3. You say “Shapero doesn’t say that lawyers have an unfettered right to send letters to potential clients.” Of course, I did not argue that Shapero held that. Shapero answered the following question in the negative: “This case presents the issue whether a State may, consistent with the First and Fourteenth Amendments, categorically prohibit lawyers from soliciting legal business for pecuniary gain by sending truthful and nondeceptive letters to potential clients known to face particular legal problems.” In light of that, I suggest that any suits under 82.0651, based on letters that are truthful and nondeceptive, will be unsuccessful as restrictive of the constitutionally protected right of free speech.

    You are right that, before the Texas Supreme Court issues new procedural rules, there might be a window of opportunity to bring such suits, without getting tagged with an early dismissal and attendant costs and attorney fees. In the meantime, however, I do not see such civil suits surviving summary judgment, in light of Shapero.

  4. I think the ban embodied in 38.12(d)(2)(C) is “categorical” in more than one sense. First it pertains to a certain category of client solicitation letters. More to the point, it is categorical in the same sense that the Shapero court used the word, i.e. that it bans certain client solicitation letters without regard to whether they are truthful and nondeceptive and without a substantial government interest, etc.

    • On appeal, the Fifth Circuit reversed Judge Hittner’s decision in Moore v. Morales as it related to 38.12(d)(2)(A). If 38.12(d)(2)(C) were a “categorical” ban, then (2)(A) would be as well, and would be unconstitutional.

      But the Fifth Circuit found (2)(A) unconstitutional. Why? Because “categorical” doesn’t mean “pertaining to a certain category” nor “without a substantial governmental interest” but rather “unconditional” or “without qualification.” The qualification here, in both (2)(A) and (2)(C) is “before the 31st day.”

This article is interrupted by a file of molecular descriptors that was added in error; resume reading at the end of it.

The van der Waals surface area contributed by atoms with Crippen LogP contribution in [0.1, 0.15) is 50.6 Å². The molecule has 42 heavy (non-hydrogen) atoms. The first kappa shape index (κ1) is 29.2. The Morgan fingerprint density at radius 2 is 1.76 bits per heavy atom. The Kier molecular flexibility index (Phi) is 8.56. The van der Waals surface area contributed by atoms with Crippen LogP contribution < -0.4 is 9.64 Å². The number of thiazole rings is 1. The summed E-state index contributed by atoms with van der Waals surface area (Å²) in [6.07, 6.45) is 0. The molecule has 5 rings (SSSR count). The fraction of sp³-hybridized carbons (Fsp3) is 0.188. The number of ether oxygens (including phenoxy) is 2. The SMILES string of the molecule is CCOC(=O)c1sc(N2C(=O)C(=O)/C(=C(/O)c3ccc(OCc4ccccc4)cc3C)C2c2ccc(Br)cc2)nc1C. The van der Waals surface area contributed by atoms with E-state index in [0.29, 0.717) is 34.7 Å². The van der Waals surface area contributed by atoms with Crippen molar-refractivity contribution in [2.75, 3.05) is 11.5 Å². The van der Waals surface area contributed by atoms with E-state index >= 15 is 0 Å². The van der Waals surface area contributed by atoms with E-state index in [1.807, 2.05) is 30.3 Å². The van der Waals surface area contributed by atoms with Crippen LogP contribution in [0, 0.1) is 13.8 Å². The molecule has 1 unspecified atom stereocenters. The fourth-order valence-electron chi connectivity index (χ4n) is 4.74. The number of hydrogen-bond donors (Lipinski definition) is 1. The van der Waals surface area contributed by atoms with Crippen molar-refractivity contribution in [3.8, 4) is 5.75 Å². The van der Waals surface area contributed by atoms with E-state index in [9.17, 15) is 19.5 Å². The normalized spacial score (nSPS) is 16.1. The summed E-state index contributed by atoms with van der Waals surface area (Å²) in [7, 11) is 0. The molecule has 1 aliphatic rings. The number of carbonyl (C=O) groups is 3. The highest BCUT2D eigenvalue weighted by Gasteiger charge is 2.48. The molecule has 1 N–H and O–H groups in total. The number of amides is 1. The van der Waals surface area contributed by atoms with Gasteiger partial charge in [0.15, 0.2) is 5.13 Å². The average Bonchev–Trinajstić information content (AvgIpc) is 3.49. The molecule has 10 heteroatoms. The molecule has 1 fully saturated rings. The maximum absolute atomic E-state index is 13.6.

(It is possible that the Fifth Circuit got it wrong on (2)(A), just as it is possible that Judge Hittner got it wrong on (2)(C).)

      You think that (2)(C) does not advance a substantial governmental interest; you may be right. I might even agree with you. Courts might ultimately agree and, ultimately, hold (2)(C) unconstitutional. But no court whose authority is binding on Texas trial courts has done so yet.

      • Despite my misgivings, if someone will supply me with names of attorneys who, after Sept 1, send out solicitation letters to arrested persons,contrary to 38.12(d)(2)(C), as well as a list of persons who received them, I might consider testing 82.0651 before the Tex S Ct promulgates rules effectuating Govt Code Section 22.004. Anyone interested/able to help with that?

  5. We’ve got some sleazy letter writers here also. i.e. coupons, “I’m the greatest”, I branded myself as….” and scare tactics. Maybe our local bar association will now agree to send a professional letter to arrested people that will give them some important information without pushing them toward any lawyer or referring to ANY Bar Website either. Force these lawyers to see what good work in the courtroom will do for their reputation and business.

  6. As I understand it, barritry is a lawyer encouraging litigation in order to drum up business.

    The state has already commenced litigation against the accused. The lawyers are just offering their services by letter.

  7. I send out letters. I have received letters from attorneys after receiving traffic tickets. I did not find it distasteful. I was free to ignore any or all of the letters. I have signed many clients who are happy with my services that I could not have otherwise reached. The mechanism for protecting individuals from unscrupulous attorneys is contained within the disciplinary rules. If you don’t like letters, don’t send letters.